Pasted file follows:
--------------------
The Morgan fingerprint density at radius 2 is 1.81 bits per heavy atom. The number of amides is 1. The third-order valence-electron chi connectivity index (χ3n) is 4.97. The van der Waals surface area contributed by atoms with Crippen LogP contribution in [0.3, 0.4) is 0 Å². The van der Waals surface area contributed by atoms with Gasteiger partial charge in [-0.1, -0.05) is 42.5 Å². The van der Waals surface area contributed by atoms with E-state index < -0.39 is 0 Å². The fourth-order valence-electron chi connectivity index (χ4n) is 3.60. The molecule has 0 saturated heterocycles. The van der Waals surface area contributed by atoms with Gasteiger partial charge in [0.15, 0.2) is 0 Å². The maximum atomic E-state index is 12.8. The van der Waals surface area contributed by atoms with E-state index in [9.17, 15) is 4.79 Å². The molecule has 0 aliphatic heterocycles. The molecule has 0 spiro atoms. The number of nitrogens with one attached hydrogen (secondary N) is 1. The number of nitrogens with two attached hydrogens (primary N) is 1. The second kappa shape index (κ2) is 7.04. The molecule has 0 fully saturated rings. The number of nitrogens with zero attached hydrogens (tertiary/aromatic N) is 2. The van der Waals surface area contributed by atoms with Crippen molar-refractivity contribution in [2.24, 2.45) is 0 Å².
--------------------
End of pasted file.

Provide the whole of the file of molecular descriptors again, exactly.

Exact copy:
The Morgan fingerprint density at radius 2 is 1.81 bits per heavy atom. The number of amides is 1. The third-order valence-electron chi connectivity index (χ3n) is 4.97. The van der Waals surface area contributed by atoms with Crippen LogP contribution in [0.3, 0.4) is 0 Å². The van der Waals surface area contributed by atoms with Gasteiger partial charge in [-0.1, -0.05) is 42.5 Å². The van der Waals surface area contributed by atoms with E-state index < -0.39 is 0 Å². The fourth-order valence-electron chi connectivity index (χ4n) is 3.60. The molecule has 0 saturated heterocycles. The van der Waals surface area contributed by atoms with Gasteiger partial charge in [0.15, 0.2) is 0 Å². The maximum atomic E-state index is 12.8. The van der Waals surface area contributed by atoms with E-state index in [9.17, 15) is 4.79 Å². The molecule has 0 aliphatic heterocycles. The molecule has 0 spiro atoms. The number of nitrogens with one attached hydrogen (secondary N) is 1. The number of nitrogens with two attached hydrogens (primary N) is 1. The second kappa shape index (κ2) is 7.04. The molecule has 0 fully saturated rings. The number of nitrogens with zero attached hydrogens (tertiary/aromatic N) is 2. The van der Waals surface area contributed by atoms with Crippen molar-refractivity contribution in [2.24, 2.45) is 0 Å².